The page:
Do You Ever Need a Property Release When Shooting Real Estate?

April 4th, 2017

Craig in Virginia asks:

I just wanted to pose another scenario based on your topic a week or so ago. This has not happened to me, but I can see its possibility.

On that recent subject, you wrote about the problem that someone who has just bought a home is now demanding that all photos be removed for the sake of their privacy. The several resolutions to that problem seemed fairly cut and dry.

Most of us often shoot condos and town homes that are physically attached to another unit, What if the neighbor comes out and demands that you cease and desist from photographing any part of his/her home? I can see that we can argue that the front facade is already publicly visible from the street, but it is not so simple when we start to shoot from the rear and the neighbor’s garden/courtyard may be seen in photos.

Moreover, what if the subject home is in a private, gated community? Does this give the neighbor more control over the situation?

Certainly, you can crop the neighbor’s home out, but this is decidedly less appealing and can cause some very odd photo dimensions.

The general rule is that if you have permission from the owner or manager of the property documented in a property release (see Carolyn Wright’s article on on this subject) then you have permission to photograph the subject property. Sure, in some situations you will necessarily include some part of an adjoining property but my guess is that if the main and obvious object of the photo is the property for sale, then you are not going to have a problem.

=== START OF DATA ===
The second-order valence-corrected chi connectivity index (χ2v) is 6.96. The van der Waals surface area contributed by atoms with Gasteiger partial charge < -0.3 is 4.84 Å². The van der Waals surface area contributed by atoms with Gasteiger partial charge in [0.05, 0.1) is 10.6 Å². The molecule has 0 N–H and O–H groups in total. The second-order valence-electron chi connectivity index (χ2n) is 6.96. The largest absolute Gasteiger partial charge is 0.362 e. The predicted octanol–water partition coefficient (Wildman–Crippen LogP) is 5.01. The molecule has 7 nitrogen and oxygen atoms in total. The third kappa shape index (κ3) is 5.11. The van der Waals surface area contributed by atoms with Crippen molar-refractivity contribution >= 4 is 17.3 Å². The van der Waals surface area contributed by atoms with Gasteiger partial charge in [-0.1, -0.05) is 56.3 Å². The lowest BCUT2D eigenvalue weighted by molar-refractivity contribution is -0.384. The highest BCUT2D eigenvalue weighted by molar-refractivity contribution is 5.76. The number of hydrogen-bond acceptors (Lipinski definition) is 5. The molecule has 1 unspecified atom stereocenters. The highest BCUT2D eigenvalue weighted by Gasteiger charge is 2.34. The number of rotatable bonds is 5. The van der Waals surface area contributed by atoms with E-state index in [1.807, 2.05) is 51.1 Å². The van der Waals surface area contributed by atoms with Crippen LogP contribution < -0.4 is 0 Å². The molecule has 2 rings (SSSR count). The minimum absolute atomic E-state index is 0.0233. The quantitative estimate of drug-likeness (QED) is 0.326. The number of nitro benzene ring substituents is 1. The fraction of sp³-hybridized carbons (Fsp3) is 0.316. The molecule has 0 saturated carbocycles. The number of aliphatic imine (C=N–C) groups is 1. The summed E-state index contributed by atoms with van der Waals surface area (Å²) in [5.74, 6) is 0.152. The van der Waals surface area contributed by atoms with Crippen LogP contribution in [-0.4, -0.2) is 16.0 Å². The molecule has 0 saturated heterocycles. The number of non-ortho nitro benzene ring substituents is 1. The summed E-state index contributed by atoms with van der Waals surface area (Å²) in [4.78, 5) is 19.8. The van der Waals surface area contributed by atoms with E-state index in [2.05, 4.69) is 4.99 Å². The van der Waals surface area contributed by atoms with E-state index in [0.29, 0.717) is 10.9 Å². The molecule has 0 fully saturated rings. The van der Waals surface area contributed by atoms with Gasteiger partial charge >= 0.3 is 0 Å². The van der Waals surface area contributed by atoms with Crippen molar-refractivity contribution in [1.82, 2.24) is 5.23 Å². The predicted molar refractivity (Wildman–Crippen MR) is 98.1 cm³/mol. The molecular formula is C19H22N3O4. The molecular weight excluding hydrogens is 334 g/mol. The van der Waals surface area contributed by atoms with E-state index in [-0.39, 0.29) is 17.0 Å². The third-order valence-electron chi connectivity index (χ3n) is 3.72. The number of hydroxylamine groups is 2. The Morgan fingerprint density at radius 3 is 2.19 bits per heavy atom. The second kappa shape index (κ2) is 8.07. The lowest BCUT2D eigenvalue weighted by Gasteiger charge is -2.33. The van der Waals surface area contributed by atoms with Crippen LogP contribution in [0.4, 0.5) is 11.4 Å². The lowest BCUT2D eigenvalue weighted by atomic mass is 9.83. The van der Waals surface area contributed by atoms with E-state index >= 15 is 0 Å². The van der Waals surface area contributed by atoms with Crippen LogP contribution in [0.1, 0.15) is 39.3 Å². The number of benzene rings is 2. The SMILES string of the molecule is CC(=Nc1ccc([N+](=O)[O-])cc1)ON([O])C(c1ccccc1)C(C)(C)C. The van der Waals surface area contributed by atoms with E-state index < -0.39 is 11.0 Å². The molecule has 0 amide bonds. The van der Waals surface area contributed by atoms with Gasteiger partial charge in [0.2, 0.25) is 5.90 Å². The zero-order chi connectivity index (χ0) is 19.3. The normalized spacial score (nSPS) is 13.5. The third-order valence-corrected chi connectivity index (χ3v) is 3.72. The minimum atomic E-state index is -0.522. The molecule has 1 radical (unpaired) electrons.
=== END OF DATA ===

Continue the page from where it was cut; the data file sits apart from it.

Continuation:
My non-professional opinion is that the listing agent’s listing agreement with the property owner and the fact that you are working for the listing agent is all the documentation of your permission to shoot the property that is required. I’ve never heard of anyone getting a property release to shoot real estate although if you expect problems from neighbors or have a sensitive situation, it can’t hurt to have a property release.

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4 Responses to “Do You Ever Need a Property Release When Shooting Real Estate?”

  • Law allows you to photograph any property or people on any property if you are shooting from public property.

  • Being in a gated community isn’t going to give the neighbor any more say, but the homeowner’s association might have rules prohibiting photographing neighboring properties. If the neighbors back garden is visible from the property you are shooting from, they shouldn’t have any expectation of absolute privacy. I’m unsure how things might change if you are using a pole or drone.

    The best thing to do with the neighbor that tries to make you go away is calmly explain that you are photographing the home for the RE agent as part of the marketing. If that’s not good enough for them, give them the agent’s contact info or have them bring in somebody from the association board that has a copy of the rules. A gated community is private property, but the common areas are held jointly among all of the owners. Any one owner can’t dictate policy contrary to the CC&R’s (the rules). I would find it odd if there was a rule against photographing a home/neighborhood for the purposes of selling. I’ve found that there is always at least one person in these communities that has nothing better to do than hassle people and quote rules at them. Nothing much you can do about it but be polite and get the job done quickly.

  • I should add that you can always lie and tell the neighbor that you’d be happy to blur out their home in Photoshop if they would like. I doubt that they’ll ever see the listing.

  • When a property is listed, (almost) any Joe Q Public can inspect the listing and see what’s around. How is the neighbor going to block Joe seeing his/her back yard?

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